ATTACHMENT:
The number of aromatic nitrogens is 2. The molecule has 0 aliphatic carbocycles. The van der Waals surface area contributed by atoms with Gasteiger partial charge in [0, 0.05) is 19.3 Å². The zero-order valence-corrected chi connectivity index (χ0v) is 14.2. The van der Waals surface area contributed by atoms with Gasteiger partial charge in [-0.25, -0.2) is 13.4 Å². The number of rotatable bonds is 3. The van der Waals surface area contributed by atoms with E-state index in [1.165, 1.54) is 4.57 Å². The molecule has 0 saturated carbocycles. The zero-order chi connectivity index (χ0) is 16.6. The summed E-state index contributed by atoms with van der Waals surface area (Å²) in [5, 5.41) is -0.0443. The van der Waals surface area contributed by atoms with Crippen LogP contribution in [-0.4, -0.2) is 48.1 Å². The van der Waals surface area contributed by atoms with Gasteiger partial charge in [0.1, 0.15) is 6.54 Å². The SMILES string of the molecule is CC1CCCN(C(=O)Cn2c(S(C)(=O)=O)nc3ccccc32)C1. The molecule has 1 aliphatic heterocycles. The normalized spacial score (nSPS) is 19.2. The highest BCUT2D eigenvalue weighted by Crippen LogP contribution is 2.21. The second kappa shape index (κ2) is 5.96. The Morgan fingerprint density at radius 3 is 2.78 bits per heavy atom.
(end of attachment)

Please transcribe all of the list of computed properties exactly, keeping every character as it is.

The number of aromatic nitrogens is 2. The molecule has 0 aliphatic carbocycles. The van der Waals surface area contributed by atoms with Gasteiger partial charge in [0, 0.05) is 19.3 Å². The zero-order valence-corrected chi connectivity index (χ0v) is 14.2. The van der Waals surface area contributed by atoms with Gasteiger partial charge in [-0.25, -0.2) is 13.4 Å². The number of rotatable bonds is 3. The van der Waals surface area contributed by atoms with E-state index in [1.165, 1.54) is 4.57 Å². The molecule has 0 saturated carbocycles. The zero-order chi connectivity index (χ0) is 16.6. The summed E-state index contributed by atoms with van der Waals surface area (Å²) in [5, 5.41) is -0.0443. The van der Waals surface area contributed by atoms with Crippen LogP contribution in [-0.4, -0.2) is 48.1 Å². The van der Waals surface area contributed by atoms with Gasteiger partial charge in [0.1, 0.15) is 6.54 Å². The SMILES string of the molecule is CC1CCCN(C(=O)Cn2c(S(C)(=O)=O)nc3ccccc32)C1. The molecule has 1 aliphatic heterocycles. The normalized spacial score (nSPS) is 19.2. The highest BCUT2D eigenvalue weighted by Crippen LogP contribution is 2.21. The second kappa shape index (κ2) is 5.96. The Morgan fingerprint density at radius 3 is 2.78 bits per heavy atom.